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Happy Birthday, Olan Soule!

In 1947, when the dramatic anthology The First Nighter Program moved from its long-time Chicago home to Hollywood, leading man Olan Soule—born in La Harpe, Illinois on this date in 1909—relocated to Tinsel Town as well.  Olan went shopping for patio furniture to furnish his new digs and in paying for his purchase handed the salesclerk a check.  The clerk recognized Soule’s name immediately.  “Well, my goodness, I’ve listened to you for all these years and now to finally meet you.”  After giving Olan a good once-over, the salesman then remarked: “I don’t mind telling you, I’m sure disappointed.”

Olan Evart Soule developed an interest in writing and dramatics in high school and, at age 17, toured the Midwest with the Jack Brooks stock company.  Work in similar repertory troupes soon followed, but by 1931 many of these road shows had folded due to the Great Depression.  Olan and his bride Norma moved to New York, where the only employment available to the struggling young thespian was operating elevators and serving hamburgers “with the best actors in town.”  Two years later, Soule was in the Windy City where his job as a secretary-switchboard operator-file clerk would soon be discarded so that he could pursue his acting ambitions (okay—technically Olan was fired).

Although Olan Soule made his radio debut over KSO in Des Moines, Iowa in 1933, his first dramatic role was on Chicago’s WGN, with Uncle Quin’s Scalawags.  After that, Olan scored a regular role on Painted Dreams.  Soule soon became one of the Windy City’s busiest and most reliable actors; he played Bob Regent on Chandu the Magician, Coach Hardy on Jack Armstrong, the All-American Boy, and Chinese cook Aha on Little Orphan Annie (yes, really!).  Olan had a prominent role on Captain Midnight as L. William Kelly, second-in-command of the Secret Squadron.  Another long-running role was that of Sam Ryder on the popular daytime drama Bachelor’s Children, which originated over WGN.  During his time in Chicago, Soule appeared on such favorites as Author’s PlayhouseThe Chicago Theatre of the AirThe Couple Next Door (not the Peg Lynch-Alan Bunce series), Curtain TimeFifth Row CenterFreedom of OpportunityGrand HotelGrand MarqueeJenny PeabodyMidstreamThe Story of Joan and KermitA Tale of TodayTom Mix and His Ralston Straight ShootersValiant Lady, and The Wayside Theatre.

Olan Soule joined the cast of talented performers on The First Nighter Program in 1943, and three years later became that show’s designated leading man (opposite leading lady Barbara “Biddy” Luddy). The job lasted until Nighter left the airwaves in the fall of 1953.  That following year, Soule replaced Bob Bailey as George Valentine on the popular detective drama Let George Do It.  Olan was kept quite busy in the aural medium, with a c.v. that includes The Adventures of Philip MarloweThe Adventures of Sam SpadeBarrie Craig, Confidential InvestigatorBold VentureDragnetThe Great GildersleeveHave Gun – Will TravelI Was a Communist for the FBIInheritanceThe Lux Radio TheatreA Memo from MollyThe Railroad HourThe Romance of Helen TrentScreen Directors’ PlayhouseStars Over HollywoodTarzanToday’s ChildrenThe WhistlerYou Were ThereYour Movietown Radio Theatre, and Yours Truly, Johnny Dollar.  Long after “Radio’s Golden Age” had ended, Soule was an enthusiastic participant in radio drama revivals like Heartbeat TheatreThe Hollywood Radio Theatre, and The Sears Radio Theatre.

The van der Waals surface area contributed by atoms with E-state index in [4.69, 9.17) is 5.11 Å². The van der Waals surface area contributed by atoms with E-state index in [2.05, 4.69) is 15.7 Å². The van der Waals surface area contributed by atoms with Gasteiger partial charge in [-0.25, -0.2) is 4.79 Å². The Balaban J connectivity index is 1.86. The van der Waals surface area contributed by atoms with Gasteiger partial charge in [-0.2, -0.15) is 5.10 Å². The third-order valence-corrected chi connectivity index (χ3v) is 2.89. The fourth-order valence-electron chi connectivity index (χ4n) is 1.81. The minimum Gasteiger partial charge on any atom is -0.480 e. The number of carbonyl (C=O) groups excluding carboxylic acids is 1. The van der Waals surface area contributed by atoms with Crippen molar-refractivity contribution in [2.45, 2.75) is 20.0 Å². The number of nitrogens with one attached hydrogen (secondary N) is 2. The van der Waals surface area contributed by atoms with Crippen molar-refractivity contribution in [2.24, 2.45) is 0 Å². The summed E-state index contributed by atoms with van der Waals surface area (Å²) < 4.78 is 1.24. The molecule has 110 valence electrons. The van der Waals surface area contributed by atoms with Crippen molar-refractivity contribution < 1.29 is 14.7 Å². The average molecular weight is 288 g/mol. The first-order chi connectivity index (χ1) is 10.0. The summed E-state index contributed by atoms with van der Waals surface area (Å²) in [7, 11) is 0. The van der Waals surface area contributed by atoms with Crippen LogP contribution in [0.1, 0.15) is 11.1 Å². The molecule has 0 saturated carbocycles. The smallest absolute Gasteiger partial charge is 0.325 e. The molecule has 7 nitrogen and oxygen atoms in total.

Olan Soule once described himself as a “What’s-His-Name?” actor in motion pictures.  He may not have been a major star…but he worked much more often than the “major stars” did.  Olan’s name usually went missing from the onscreen credits (for example, he’s “Mr. Krull” in 1951’s The Day the Earth Stood Still) but his credited films include Cuban Fireball (1951), The Atomic City (1952), Francis Joins the WACS (1954), Dragnet (1954), Cult of the Cobra (1955), -30- (1959), The Bubble (1966), The Seven Minutes (1971), and The Towering Inferno (1974).  (Soule is uncredited in my favorite Hitchcock film, North by Northwest [1959], as the assistant to the auctioneer—played by Olan’s fellow radio chum Les Tremayne.)

On the small screen, however, Olan Soule’s billing was a different matter.  One of the reasons he had a prominent showcase in the 1954 feature film of TV’s Dragnet is because he reprised his role as lab technician Ray Pinker; Soule later speculated that more people recognized him from that program than any other.  But couch potatoes also knew Olan as scientist Aristotle “Tut” Jones on Captain Midnight (the only actor to do both the radio and TV versions), Cal on Stagecoach West (Soule’s list of boob tube Westerns appearances would stretch to infinity and beyond), choir director (and hotel clerk) John Masters on The Andy Griffith Show, and Fred Springer on the Herschel Bernardi sitcom Arnie.  Soule’s best-remembered TV gig would fall back on the skills he learned in radio, providing the voice of The Caped Crusader beginning with The Batman/Superman Hour in 1968 and ending with the last permutation of the “Super Friends” franchise in 1983.  According to the IMDb, one of Olan’s final gigs was playing a crime scene technician in the 1991 movie Homicide (most appropriate!).  He passed away in 1994 at the age of 84.

On radio’s Honest Harold (The Harold Peary Show), today’s birthday boy had a recurring role as Mr. Peabody, the radio station manager (and Harold Hemp’s boss).  Radio Spirits invites you to check out Olan Soule’s wonderful flair for comedy in our The Harold Peary Show: Honest Harold collection, as well as our The Adventures of Philip Marlowe, Have Gun — Will Travel: Bitter Vengeance, I Was a Communist for the FBI: Sleeper, and Stop the Press! sets, too.

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